The talking point, agenda driven mindlessness of daytime talk radio (i.e. Rush Limbaugh, Glenn Beck) is not appealing to me.  Their predictability, and lack of use of known facts is not something I find to be informative or entertaining.  I rarely listen in, and even when I do, I have my finger on the dial to switch it quickly.  Likewise, I find cable news commentators like Bill O’Reilly or Sean Hannity equally lacking in credibility and believability, and even more boring because you can see their facial expressions on the screen.  Give me a morning commute with our local KDKA news team, or a segment of Mike and Mike on ESPN any day.

So I only caught a brief clip of O’Reilly’s remarks today regarding the Zimmerman trial.  It wasn’t what he said about the trial itself, though his sympathies about how he wants that to turn out are pretty clear.  It was what he said, that has been echoed by others of his ilk in the fear mongering media, about what would happen if the jury returned a verdict of “not guilty by reason of self defense.”  He warned his listeners that there would be rioting on the part of African Americans in response to the verdict, because, he claimed, there is some kind of statistic which shows that African Americans are more violent.

For some reason, this trial, with a Latino defendant and an African American victim, fascinates these right wing media extremists.  They have relished, celebrated, and pushed the racial divide, placing far more emphasis on Zimmerman’s Latino heritage, and the fact that Trayvon Martin was an African American teenager, and the assumed problems that stem from both of those backgrounds, than the issue warrants.  The details of the trial itself, or the facts of the case, are rarely part of any discussion of this subject.  Rather, they pushing their racist views by nipping around the edges of this conflict, fanning emotional flames and pandering to the fears and superstition of their listening audience, as they do on virtually every other issue.  And aside from the fact that none of them, not a single one, is qualified to address this subject from an informed, educated perspective, all four of them happen to be old, Caucasian men.  They are radio and television personalities, not trained professionals.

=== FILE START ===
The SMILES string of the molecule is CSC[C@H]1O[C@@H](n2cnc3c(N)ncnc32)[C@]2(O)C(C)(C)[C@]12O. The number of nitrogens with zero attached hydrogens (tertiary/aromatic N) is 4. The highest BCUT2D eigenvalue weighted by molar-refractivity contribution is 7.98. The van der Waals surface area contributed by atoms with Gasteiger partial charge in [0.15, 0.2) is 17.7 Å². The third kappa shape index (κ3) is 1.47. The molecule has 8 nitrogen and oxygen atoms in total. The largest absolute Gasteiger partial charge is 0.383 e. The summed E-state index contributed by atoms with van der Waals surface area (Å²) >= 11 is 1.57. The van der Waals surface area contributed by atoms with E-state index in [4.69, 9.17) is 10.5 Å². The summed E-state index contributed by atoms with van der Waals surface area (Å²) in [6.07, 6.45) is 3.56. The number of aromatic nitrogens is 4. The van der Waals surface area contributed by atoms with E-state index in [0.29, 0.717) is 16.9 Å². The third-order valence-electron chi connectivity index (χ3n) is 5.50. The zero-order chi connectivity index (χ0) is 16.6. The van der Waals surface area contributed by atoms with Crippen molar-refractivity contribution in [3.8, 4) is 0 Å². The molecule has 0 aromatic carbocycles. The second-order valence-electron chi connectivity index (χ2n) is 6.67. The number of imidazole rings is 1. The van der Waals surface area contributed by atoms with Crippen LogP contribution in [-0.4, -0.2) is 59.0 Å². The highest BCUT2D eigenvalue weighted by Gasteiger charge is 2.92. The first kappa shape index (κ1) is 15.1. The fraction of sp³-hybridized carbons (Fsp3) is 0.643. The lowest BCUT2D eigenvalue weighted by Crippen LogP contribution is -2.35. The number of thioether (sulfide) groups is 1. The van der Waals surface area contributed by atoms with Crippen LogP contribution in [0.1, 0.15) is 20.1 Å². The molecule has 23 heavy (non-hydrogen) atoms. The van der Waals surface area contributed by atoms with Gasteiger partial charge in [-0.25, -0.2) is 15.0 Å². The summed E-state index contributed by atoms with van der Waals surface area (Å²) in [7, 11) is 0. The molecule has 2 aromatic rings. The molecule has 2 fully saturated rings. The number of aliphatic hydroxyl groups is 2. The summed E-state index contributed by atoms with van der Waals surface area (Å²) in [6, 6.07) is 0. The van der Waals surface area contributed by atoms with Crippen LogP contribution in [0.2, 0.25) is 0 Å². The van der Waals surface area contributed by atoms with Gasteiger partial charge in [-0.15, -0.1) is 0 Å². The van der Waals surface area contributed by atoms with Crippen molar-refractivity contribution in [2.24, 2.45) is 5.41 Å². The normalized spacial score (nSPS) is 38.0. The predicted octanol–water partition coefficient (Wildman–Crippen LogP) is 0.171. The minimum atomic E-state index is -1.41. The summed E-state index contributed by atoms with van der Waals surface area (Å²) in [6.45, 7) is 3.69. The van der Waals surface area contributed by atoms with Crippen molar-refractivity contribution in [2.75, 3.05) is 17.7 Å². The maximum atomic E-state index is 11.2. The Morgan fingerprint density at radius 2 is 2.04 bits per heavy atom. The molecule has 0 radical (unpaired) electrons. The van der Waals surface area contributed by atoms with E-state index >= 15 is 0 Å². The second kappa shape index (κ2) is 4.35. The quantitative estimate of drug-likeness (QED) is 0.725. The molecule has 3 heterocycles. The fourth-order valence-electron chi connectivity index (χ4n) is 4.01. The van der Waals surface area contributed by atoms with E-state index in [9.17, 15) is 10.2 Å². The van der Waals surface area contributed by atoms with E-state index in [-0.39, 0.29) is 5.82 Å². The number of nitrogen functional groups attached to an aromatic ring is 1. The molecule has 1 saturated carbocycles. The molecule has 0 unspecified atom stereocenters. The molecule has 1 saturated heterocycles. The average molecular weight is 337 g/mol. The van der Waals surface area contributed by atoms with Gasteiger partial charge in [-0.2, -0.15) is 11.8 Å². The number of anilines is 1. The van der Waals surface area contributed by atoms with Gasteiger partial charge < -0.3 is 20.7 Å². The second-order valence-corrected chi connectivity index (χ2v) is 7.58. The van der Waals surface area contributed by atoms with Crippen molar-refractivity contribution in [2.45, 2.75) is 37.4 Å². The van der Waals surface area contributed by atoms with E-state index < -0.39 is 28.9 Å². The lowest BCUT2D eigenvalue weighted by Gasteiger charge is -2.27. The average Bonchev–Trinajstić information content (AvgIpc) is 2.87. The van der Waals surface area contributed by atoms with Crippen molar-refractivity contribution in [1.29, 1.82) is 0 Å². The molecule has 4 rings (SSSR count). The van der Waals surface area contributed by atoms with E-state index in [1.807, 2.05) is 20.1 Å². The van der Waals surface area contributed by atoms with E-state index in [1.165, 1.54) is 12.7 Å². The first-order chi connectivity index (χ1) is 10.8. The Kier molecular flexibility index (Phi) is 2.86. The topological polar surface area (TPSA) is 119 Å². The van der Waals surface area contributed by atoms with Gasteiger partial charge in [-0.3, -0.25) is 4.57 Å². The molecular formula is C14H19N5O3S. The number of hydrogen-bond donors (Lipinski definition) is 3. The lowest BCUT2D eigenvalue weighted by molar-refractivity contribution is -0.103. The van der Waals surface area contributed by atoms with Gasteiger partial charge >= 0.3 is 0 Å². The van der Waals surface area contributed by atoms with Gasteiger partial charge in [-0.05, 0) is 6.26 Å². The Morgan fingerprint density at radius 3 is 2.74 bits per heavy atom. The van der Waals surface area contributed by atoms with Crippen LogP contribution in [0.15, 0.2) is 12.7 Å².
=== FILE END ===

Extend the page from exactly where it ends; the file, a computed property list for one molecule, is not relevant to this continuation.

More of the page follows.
You can call it what you want to, I see this as playing the race card in reverse.   O’Reilly’s back door accusation, reporting that local law enforcement have a plan in place to deal with the expected rioting after the verdict is announced, slapped both the Latino community and the African American community in broadly hinting that if either ethnic community doesn’t get their way, there will be trouble.  How insulting and racist is that?  There have been hundreds of trials, and verdicts, that have affected members of the Latino and African American community adversely, and I don’t think our history in this regard is one of consistent fairness or equality when it comes to the accused of either race.  Sometimes, things do reach the boiling point, but under the circumstances, the lack of violent reactions is remarkable.  I don’t think the Caucasian community can lay claim to that kind of patience.

I would hope that most Americans are not pulling for Zimmerman or Martin because of their racial background, but out of a sense of fairness and justice.  I would hope that they are pulling for the outcome that strengthens the system of a fair trial by a jury of peers, and I would hope that, regardless of the outcome, it is accepted for what it is.  It is a perverse and crude exploitation of justice, and of the death of Trayvon Martin, for these alleged news commentators to use this as a platform to spew their own prejudices.  If integrity, rather than making money, was the guiding principle behind a certain cable news network, O’Reilly would be looking for a job today.

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About LS

I'm 56, happily married for 25 years, B.A., M.A., career educator with experience in education as a teacher and administrator, native Arizonan living in Pennsylvania, working on a PhD and a big fan of the Arizona Wildcats, mainly in football and basketball.

One response

  1. Jack Matthews says:

    It appears that the rioting which the right wing press said would happen in the wake of the verdict has not materialized. The jury verdict represents a correct interpretation of the law. Hence, that’s the problem. The law, as it is written in Florida, is reactive, especially the “stand your ground” principle. There’s a fine line between defending yourself against a criminal, and vigilante justice. Self defense laws are written in part to keep individuals from putting themselves in more danger than necessary to protect themselves. This law in Florida heightens the danger, and increases the possibility that someone can be killed as a result. IMHO, that’s a bad law.